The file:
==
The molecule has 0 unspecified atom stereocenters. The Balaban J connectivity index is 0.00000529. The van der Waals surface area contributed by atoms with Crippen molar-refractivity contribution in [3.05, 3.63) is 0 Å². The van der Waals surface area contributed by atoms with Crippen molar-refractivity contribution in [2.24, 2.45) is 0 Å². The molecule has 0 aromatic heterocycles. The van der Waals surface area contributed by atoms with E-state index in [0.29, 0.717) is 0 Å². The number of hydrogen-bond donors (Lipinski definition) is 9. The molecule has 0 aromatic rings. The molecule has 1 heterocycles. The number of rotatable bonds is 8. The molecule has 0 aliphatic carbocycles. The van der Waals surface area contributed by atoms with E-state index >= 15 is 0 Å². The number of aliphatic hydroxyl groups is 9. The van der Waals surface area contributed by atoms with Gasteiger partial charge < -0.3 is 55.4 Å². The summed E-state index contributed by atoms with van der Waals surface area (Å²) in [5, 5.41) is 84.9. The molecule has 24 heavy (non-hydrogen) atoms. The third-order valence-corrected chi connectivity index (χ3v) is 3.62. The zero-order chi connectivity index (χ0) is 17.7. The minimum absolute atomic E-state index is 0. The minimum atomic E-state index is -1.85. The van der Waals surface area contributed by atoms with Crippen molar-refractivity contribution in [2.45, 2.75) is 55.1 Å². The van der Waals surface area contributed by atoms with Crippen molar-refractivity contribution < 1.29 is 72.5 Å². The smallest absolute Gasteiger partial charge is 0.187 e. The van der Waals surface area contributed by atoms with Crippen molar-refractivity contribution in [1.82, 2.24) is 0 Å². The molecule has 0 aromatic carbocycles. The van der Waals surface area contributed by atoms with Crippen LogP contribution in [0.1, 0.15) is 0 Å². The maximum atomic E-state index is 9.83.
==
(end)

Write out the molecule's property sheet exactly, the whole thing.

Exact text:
The molecule has 0 unspecified atom stereocenters. The Balaban J connectivity index is 0.00000529. The van der Waals surface area contributed by atoms with Crippen molar-refractivity contribution in [3.05, 3.63) is 0 Å². The van der Waals surface area contributed by atoms with Crippen molar-refractivity contribution in [2.24, 2.45) is 0 Å². The molecule has 0 aromatic heterocycles. The van der Waals surface area contributed by atoms with E-state index in [0.29, 0.717) is 0 Å². The number of hydrogen-bond donors (Lipinski definition) is 9. The molecule has 0 aromatic rings. The molecule has 1 heterocycles. The number of rotatable bonds is 8. The molecule has 0 aliphatic carbocycles. The van der Waals surface area contributed by atoms with E-state index >= 15 is 0 Å². The number of aliphatic hydroxyl groups is 9. The van der Waals surface area contributed by atoms with Gasteiger partial charge < -0.3 is 55.4 Å². The summed E-state index contributed by atoms with van der Waals surface area (Å²) in [5, 5.41) is 84.9. The molecule has 24 heavy (non-hydrogen) atoms. The third-order valence-corrected chi connectivity index (χ3v) is 3.62. The zero-order chi connectivity index (χ0) is 17.7. The minimum absolute atomic E-state index is 0. The minimum atomic E-state index is -1.85. The van der Waals surface area contributed by atoms with Crippen molar-refractivity contribution in [2.45, 2.75) is 55.1 Å². The van der Waals surface area contributed by atoms with Crippen molar-refractivity contribution < 1.29 is 72.5 Å². The smallest absolute Gasteiger partial charge is 0.187 e. The van der Waals surface area contributed by atoms with Crippen molar-refractivity contribution in [1.82, 2.24) is 0 Å². The molecule has 0 aromatic carbocycles. The van der Waals surface area contributed by atoms with Crippen LogP contribution in [0.1, 0.15) is 0 Å². The maximum atomic E-state index is 9.83.